Along the mountain’s steepy base
….The Queenston Hamlet sleeps :
And pleasant homes, though not of wealth,
….Its narrow limit keeps.

And westward spreads a fair rich land ;
….A land by bright suns blessed :
This land from no weak-handed men
….The foe come here to wrest.

October now its Thirteenth day
….Brings in with challenge high :
The foe by night have crossed our lines :
….Our men must fight or fly.

With dawn of light the cannon’s voice
….Calls forth to combat stern :
The blood of all runs fast and high
….And fiercest passions burn.

Excitement boils through both the Hosts :
….No soul has calm or rest :
Not all who see the rising Sun
….Will see him in the west.

Sir Isaac startles in his sleep
….Within Fort George’s walls :
He guesses what has now transpired ;
….That gravest peril calls.

His aids and he to saddle spring :
….Tow’rd Queenston spur their way :
Their rapid steeds will reach the hill,
….—Ere yet ’tis fully day.

But first before he leaves the Fort
….Brief charge─as suited need─
He gives to eager waiting men,
….To follow on with speed.

Two Companies of Forty-First
….With fiery haste fall in :
Militia too and Indian force
….Their equal march begin,

Americans have crossed the stream
….In strong well-armed array :
They now are on the mountain top ;
….And but await the day.

Our two gun battery on the bank
….Poured down its iron hail
When morning showed still coming foes :
….E’en then with some avail.

It struck mid-stream some labouring boats
….Low-pressed, with soldiers full ;
And plunged their men to bubbling deaths
….In deeps unfathomable.

The fight began upon the mount
….While shadowy night prevailed :
Americans with five-fold force
….Our battery there assailed.

Two Companies of Forty-Ninth,
….With help which near they found,
Militia men and Indian scouts,
….Awhile had kept their ground.

But step by step, by numbers forced
….They had their guns to yield :
Yet battling fierce and struggling hard
….They slowly left the field.

They now are pressed quite down the slope :
….In flight all hope is placed :
That moment Brock and staff come up
….In swift and breathless haste.

Straight up the rapid steep they turn ;
….Nor stop─though most fall dead :
They think not now of dear sweet life
….When by loved General led.

They almost gain disputed line ;
….Ten paces still they want ;
But, ah !  those hoped-for paces ten
….The fates will never grant !

Our mighty Chief here ends his course,─
….He falls !  Stand back !  Give light !
He breathes !  What word was that ?  He’s dead !
….Gone forth to death’s dark night.

That spirit brave, that brightest soul,
….That lived for soldier’s fame ;
That had on distant Europe’s fields
….Won earth-pervading name,

Now reaches here its last sea verge ;
….Its record now is done ;
That masterful and restless soul
….Its fated course has run.

His comrades bear him down the hill
….With under-clasping arms :
And deeply tender anguished love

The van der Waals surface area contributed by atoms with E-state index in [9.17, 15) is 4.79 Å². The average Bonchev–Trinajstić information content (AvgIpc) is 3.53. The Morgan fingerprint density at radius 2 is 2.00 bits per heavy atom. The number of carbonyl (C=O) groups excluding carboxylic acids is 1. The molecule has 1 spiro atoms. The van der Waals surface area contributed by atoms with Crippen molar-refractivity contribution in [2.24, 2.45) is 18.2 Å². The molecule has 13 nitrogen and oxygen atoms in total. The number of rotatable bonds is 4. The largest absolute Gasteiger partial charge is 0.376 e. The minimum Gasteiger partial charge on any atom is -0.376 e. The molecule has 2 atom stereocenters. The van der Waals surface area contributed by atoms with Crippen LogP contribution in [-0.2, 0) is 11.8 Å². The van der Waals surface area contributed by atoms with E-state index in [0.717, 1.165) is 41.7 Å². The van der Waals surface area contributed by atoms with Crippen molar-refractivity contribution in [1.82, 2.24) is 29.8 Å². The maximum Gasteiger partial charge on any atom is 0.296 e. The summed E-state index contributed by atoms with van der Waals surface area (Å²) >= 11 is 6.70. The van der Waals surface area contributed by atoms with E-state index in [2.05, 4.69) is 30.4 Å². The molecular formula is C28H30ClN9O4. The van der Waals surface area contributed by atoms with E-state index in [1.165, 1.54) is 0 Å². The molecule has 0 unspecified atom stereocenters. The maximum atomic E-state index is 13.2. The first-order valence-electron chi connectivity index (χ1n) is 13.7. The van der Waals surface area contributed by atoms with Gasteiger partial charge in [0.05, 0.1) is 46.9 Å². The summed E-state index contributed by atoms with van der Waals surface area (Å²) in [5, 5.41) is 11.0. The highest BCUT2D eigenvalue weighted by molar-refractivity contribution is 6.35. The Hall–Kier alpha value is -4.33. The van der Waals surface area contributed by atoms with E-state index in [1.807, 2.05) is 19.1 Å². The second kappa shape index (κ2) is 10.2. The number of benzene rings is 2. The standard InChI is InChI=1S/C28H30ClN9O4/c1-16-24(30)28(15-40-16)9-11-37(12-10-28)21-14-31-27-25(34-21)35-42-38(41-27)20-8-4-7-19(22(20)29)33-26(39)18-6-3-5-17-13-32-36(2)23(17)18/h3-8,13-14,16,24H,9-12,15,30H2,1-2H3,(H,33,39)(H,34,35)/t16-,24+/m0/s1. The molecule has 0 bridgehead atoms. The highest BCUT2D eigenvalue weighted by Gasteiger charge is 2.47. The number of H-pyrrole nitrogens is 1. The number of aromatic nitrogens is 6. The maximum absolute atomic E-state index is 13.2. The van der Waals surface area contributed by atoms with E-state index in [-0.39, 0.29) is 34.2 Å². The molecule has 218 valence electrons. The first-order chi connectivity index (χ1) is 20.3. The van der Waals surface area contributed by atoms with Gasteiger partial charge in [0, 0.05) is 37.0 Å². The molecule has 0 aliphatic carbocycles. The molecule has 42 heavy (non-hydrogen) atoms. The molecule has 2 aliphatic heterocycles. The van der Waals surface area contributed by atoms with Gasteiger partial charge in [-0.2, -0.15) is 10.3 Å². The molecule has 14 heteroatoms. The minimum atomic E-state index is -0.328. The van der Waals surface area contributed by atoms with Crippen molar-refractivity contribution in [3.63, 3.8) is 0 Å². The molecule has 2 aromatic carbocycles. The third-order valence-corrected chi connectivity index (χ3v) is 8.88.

….Each hero’s great soul warms.

Now while he thus is borne away
….Macdonald steps to front ;
Nor cares he now to live or die,
….As is a brave friend’s wont.

But he too falls in briefest space :
….The force again recedes.
Macdonald falls as fell his chief :
….He too for glory bleeds.

Now men from old Fort George are come
….And Sheaffe is in command ;
But he will not renew the fight
….Till better mode is planned.

Now silence reigns o’er all the scene ;
….Save that, at intervals,
The Indian’s deadly rifle crack,
….Tells where the invader falls.

Our foes had won the upper guns,
….As has before been shown,
And so the battery on the bank
….Was by their shot o’erthrown.

The battery thus upon the bank
….In silence now is lost :
Its silence tells how much we miss
….Our well-placed mountain post.

One gun away at Froman’s Point
….Still sweeps the channelled stream ;
Nor stops till victory crowns our arms,
….’Neath day’s far westering beam.

This single gun seemed ruling Fate :
….The stream could not be crossed :
The foe could not his succours bring ;
….Nor fly when fight was lost.

Good Sheaffe now leaves the northern slope,
….His other course has planned ;
The assault must be on level plain,
….Or e’en from higher land.

The mount still higher climbs to south
….With smooth and easy grade
Above the ground by foes possessed :
….The fight must there be made.

And with this view he leads his force
….Some miles away to west ;
And thus by easy secret paths,
….Ascends the mountain’s crest

While this proceeds till past mid-day
….The foe are kept in fear ;
Young Brant and fifty Mohawk braves
….Infest the thickets near.

And once this clan of fiercest souls
….Burst forth from green-wood nigh
Upon the foe’s unsheltered lines,
….With wild Plutonian cry.

With frightful yells and arms upraised
….They startling fear produced :
Their hatchets cleaved a score of skulls :
….A score of hearts they sluiced.

Now, Winfield Scott, use well thy nerve ;
….This is no sportive task ;
If thou, thyself, shalt see the night,
….’Tis much of Fates to ask.

And well thou prov’st thy val’rous soul ;
….Thy lines stand firm and fixed ;
Which but for thee and words of thine
….Had with red earth been mixed.

But soon the cloud of Indian braves,
….The wood absorbs again ;
Yet ever more that vengeful force
….Hangs round the wooded plain.

And other help these good friends give,
….They keep the highway clear,
And word is so to Chippewa sent
….—Of battle waging here.

The mid-day hour is now long past ;
….Converging troops are met─
Calm Sheaffe is on the table land
….At place himself had set.

From far Fort George he has his men ;
….Of Forty-Ninth those few,
Who first had made that struggle fierce